Wolver­ines meet spon­sor child, build homes in Gu­atemala

Spon­sored Juana for last nine years, fi­nally meet her on re­cent trip

The Compass - - News - BY CHRIS LEWIS chris.lewis@tc.tc

The North­east Avalon Wolver­ines re­cently left the harsh New­found­land win­ter to help the needy in Gu­atemala.

The Wolver­ines, based out of Bay Roberts, trav­elled from March 4-12.

Dur­ing their time in the city of An­tigua, 10 mem­bers of the Wolver­ines Search and Res­cue group, along with two lead­ers, helped build homes, and pro­vide for the com­mu­nity in any way they could.

Perry Bow­er­ing, a mem­ber of the Wolver­ines, says the en­tire ex­pe­ri­ence was some­thing he’ll never for­get.

The Wolver­ines have been spon­sor­ing a girl, Juana, from An­tigua for the last nine years. Juana is now 13-years-old.

Dur­ing the trip, the Wolver­ines got the chance to meet Juana for the first time. Bow­er­ing says that this is one of the main rea­sons the Wolver­ines de­cided to make the trip.

“When we met (Juana’s) fam­ily, we asked her mom if there was any­thing she needed. She told us Juana would like to have a new bike,” said Bow­er­ing. “So, we went to a re­ally nice store in An­tigua to pick up a brand new bike. A cou­ple days later, we got to go right to her house be­fore she left for school. When she came out through the door, we pre­sented her with her new bike. She was beyond ex­cited.”

The group built eight houses dur­ing their stay in the Cen­tral Amer­i­can coun­try.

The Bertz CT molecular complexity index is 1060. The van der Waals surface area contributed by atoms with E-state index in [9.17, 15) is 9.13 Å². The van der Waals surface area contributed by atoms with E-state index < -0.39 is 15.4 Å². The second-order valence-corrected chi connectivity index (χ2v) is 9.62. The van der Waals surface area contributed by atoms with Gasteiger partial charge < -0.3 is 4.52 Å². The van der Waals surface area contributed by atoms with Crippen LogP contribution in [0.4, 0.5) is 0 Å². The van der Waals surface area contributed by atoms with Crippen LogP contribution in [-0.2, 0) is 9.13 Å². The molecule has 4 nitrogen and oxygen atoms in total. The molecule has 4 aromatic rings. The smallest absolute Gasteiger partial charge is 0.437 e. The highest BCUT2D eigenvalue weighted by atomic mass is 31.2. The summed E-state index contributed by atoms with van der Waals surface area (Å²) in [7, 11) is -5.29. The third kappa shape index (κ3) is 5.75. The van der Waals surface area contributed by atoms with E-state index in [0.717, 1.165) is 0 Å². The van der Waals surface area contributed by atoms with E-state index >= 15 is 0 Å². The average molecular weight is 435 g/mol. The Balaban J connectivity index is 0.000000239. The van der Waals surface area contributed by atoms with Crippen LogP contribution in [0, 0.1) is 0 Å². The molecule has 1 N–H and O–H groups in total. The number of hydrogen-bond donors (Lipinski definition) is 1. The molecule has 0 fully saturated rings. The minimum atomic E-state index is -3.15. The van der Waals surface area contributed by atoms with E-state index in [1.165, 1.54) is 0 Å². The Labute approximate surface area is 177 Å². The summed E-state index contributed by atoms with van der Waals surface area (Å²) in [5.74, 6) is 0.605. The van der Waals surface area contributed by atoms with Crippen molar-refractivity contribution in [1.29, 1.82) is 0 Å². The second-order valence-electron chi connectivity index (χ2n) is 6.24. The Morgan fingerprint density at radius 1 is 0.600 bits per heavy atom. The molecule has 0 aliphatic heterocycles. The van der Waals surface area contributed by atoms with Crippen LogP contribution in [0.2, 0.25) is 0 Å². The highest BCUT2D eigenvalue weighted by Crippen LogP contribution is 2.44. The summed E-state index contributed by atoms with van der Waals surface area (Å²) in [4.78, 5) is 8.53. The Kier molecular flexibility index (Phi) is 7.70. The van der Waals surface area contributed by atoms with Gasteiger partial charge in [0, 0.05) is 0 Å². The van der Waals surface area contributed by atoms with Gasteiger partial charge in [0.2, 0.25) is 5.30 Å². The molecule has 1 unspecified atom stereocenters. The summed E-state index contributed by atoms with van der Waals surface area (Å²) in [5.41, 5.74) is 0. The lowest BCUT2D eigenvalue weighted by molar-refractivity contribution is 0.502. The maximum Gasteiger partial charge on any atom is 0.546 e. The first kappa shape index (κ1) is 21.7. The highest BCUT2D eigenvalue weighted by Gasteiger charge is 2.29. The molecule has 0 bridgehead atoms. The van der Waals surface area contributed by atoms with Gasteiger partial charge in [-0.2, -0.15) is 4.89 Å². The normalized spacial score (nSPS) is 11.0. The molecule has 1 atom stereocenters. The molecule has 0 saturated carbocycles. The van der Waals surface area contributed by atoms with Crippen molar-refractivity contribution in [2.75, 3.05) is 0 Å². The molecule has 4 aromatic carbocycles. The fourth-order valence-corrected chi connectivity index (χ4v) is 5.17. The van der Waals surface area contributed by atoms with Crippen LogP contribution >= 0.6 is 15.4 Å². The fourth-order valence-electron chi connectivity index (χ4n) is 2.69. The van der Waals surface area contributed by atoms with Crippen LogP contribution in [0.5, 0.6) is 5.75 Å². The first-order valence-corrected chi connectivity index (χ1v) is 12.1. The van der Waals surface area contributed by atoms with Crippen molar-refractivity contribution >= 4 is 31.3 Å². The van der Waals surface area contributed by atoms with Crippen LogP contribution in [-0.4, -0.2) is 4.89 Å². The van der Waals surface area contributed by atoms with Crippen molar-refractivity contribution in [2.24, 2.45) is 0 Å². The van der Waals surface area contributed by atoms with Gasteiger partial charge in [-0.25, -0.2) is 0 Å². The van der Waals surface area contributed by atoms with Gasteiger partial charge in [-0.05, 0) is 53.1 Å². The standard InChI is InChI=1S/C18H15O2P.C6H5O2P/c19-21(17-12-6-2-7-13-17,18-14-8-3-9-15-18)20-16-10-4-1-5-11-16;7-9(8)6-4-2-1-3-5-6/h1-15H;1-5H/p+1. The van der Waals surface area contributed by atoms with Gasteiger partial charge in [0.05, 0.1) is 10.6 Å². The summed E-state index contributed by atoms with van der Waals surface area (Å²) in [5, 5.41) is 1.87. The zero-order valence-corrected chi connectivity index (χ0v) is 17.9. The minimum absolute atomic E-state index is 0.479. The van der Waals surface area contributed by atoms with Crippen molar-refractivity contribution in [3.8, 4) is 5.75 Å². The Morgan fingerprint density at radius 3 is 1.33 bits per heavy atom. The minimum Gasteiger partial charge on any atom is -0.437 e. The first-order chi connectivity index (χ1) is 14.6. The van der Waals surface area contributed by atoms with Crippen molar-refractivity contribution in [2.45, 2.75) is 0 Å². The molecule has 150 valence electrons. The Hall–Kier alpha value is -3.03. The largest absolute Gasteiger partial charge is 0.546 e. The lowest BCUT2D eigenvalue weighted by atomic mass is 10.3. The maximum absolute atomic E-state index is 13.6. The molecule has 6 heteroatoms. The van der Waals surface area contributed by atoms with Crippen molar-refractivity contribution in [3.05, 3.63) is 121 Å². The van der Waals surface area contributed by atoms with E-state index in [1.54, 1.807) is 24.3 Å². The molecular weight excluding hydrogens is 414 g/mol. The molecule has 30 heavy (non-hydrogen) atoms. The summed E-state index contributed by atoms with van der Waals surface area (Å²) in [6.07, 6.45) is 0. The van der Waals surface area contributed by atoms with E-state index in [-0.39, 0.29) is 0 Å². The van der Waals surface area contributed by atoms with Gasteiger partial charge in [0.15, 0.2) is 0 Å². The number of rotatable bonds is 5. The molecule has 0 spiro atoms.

The homes were built with what the peo­ple of Gu­atemala know as ply­rock, which Bow­er­ing ex­plained to be a cross be­tween ply­wood and gyprock.

“It’s not what you’d ex­pect for a house around here,” said Bow­er­ing. “The way it’s built is more like what we’d look at as a shed, but to them, it’s a man­sion.”

The houses, once built, would also be fur­nished by the Wolver­ines, fol­lowed by a bless­ing, which in­volved a se­lect few verses from the Bi­ble, and some words on be­half of the fam­ily. Each home built was given a cross, upon which the name of the fam­ily was writ­ten, along with the per­son, peo­ple, or busi­ness that spon­sored build­ing the home.

Spe­cial cer­e­mony

Along with the houses, the Wolver­ines also took part in a foot wash­ing cer­e­mony. Dur­ing this cer­e­mony, mem­bers of the Wolver­ines sat down with a child to wash their feet in a pan of water. After the wash­ing, the chil­dren were pre­sented with new pairs of socks and a new pair of leather shoes.

“In or­der to at­tend a pub­lic school, you need to have a pair of shoes, which not everyone there has,” ex­plained Bow­er­ing. “So if you only have a cou­ple pairs of shoes be­tween a big fam­ily, some kids will go to school in the morn­ing with a pair of shoes, come home, and give them to one of their sib­lings so that they could go to school in the af­ter­noon.”

At the end of the week, 80 chil­dren had new shoes.

Arms of Je­sus, an evan­gel­i­cal min­istry based out of On­tario, made ham­pers of food for the Wolver­ines to give to the peo­ple of An­tigua as well. Bow­er­ing said these ham­pers, weigh­ing in at around 60-70 pounds each, fed 35 fam­i­lies. Along with this, the Wolver­ines brought 32 hockey bags filled with sup­plies in­clud­ing medicine, cloth­ing, school sup­plies and sheets for their beds.

Bow­er­ing said the work the Wolver­ines did is likely to have a long-last­ing im­pact on the peo­ple of An­tigua, ex­plain­ing that once you leave the main part of the city, a lot of res­i­dents are in dire straits. Many lived un­der tin houses or tarps, cook­ing over open flames in­side their shel­ters, and shar­ing sin­gle beds with up to four or five peo­ple.

Bow­er­ing said that al­though an ex­act date is not set in stone, the Wolver­ines plan to head back to Gu­atemala some­time in 2019.

SUB­MIT­TED PHOTO

The North­east Avalon Wolver­ines with a fam­ily from An­tigua.

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